Why Didn’t That Attendee Stop In My Trade Show Booth?
He sure looked like a perfectly good prospect. He had the right color badge. He works at a company that is in the right vertical market and the right size. And your uncanny booth staffing sixth sense told you he even had an approved budget for your product.
Yet with barely a glance he sailed right on past your booth. So why didn’t he drop anchor? Perhaps for one or more of these 8 reasons:
1. Your booth looked too boring. Like too many other exhibitors, your trade show booth has dull colors, too much text, and too many small images.
2. Your benefit was not clear. With all that text, or else none at all, your trade show booth graphics didn’t quickly communicate what you sell — and why you are worth buying from.
3. He doesn’t know you can solve his problems. Because he doesn’t know your company yet, and what it can do for him.
4. Your booth staffers didn’t appeal to him. They looked unprofessional, uninterested, unmotivated, and pre-occupied — not the kind of people he wants to talk to — let alone buy from, for that matter.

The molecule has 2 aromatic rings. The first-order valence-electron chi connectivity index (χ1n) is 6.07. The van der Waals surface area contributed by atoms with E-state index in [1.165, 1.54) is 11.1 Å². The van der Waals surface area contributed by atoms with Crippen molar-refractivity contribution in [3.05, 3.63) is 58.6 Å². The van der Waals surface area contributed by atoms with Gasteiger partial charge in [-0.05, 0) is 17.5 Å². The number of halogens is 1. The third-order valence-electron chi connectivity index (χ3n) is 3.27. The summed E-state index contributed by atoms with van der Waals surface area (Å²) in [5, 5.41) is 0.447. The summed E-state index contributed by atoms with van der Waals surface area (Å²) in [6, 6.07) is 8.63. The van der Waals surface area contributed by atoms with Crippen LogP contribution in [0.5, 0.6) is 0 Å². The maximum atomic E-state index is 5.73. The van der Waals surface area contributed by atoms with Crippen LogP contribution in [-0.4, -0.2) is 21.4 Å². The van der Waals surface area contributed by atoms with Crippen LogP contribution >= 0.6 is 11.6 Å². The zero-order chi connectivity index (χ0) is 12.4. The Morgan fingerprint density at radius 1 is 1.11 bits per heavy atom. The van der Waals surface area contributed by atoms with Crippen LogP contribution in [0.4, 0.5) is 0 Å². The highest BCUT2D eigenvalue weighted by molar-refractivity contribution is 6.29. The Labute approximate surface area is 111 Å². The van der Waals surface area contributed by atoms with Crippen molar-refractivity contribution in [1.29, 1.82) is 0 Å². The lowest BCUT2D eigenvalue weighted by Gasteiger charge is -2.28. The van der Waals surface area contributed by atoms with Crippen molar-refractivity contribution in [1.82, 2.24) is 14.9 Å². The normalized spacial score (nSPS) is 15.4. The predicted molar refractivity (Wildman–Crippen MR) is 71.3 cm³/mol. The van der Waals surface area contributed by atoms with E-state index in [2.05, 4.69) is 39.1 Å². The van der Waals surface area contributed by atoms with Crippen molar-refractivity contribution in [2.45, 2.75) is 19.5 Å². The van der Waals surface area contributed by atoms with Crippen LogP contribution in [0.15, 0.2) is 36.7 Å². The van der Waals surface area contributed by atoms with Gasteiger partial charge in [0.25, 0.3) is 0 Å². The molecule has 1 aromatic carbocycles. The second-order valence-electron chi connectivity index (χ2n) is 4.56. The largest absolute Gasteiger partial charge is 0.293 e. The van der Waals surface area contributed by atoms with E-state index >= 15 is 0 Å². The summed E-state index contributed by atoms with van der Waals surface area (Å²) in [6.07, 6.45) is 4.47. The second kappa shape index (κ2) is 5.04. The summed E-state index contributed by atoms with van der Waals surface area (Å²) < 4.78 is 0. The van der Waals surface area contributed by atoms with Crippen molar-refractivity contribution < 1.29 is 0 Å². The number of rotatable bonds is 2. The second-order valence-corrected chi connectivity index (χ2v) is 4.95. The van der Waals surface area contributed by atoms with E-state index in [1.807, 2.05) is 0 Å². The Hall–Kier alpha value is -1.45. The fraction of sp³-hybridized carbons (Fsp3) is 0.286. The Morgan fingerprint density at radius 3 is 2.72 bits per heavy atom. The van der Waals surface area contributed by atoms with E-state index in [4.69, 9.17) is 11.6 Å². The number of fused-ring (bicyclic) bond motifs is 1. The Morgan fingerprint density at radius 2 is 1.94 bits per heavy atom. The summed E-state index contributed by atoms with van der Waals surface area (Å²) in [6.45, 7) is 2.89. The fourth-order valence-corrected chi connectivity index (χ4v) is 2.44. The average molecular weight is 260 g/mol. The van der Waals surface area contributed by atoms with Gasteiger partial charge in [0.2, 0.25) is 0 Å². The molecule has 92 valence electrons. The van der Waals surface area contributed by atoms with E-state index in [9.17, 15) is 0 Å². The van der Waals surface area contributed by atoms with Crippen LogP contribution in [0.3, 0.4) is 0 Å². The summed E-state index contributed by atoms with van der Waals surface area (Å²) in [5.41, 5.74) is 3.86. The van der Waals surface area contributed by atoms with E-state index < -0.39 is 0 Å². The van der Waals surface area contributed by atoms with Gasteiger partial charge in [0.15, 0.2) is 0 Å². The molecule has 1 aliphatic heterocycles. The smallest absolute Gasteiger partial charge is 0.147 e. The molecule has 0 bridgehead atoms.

5. Your booth staff didn’t attempt to engage him. Rather than offer a greeting or ask a question, they stared into space, or talked with each other, or into the phone.
6. Your booth space lacks activity. It looks too dull compared to other exhibitors who are having energetic conversations, presentations, demos, and more.
7. He wasn’t invited. He has only so much time to visit booths, so those that asked him to visit before the show get first dibs. Or perhaps…
8. He already has an appointment. He breezed past you on the way to a meeting with another exhibitor further into the hall. But you can still get him on his return trip — if he walks down your aisle again.
If you want to stop the parade of qualified attendees walking by, but not into, your booth, then improve your exhibit’s visual appeal, amp up your booth staff, create engaging activities, and get on attendees’ dance card before the show starts.
Then you can have many good conversations in your booth. Which sure beats talking to yourself.
By: Mike Thimmesch –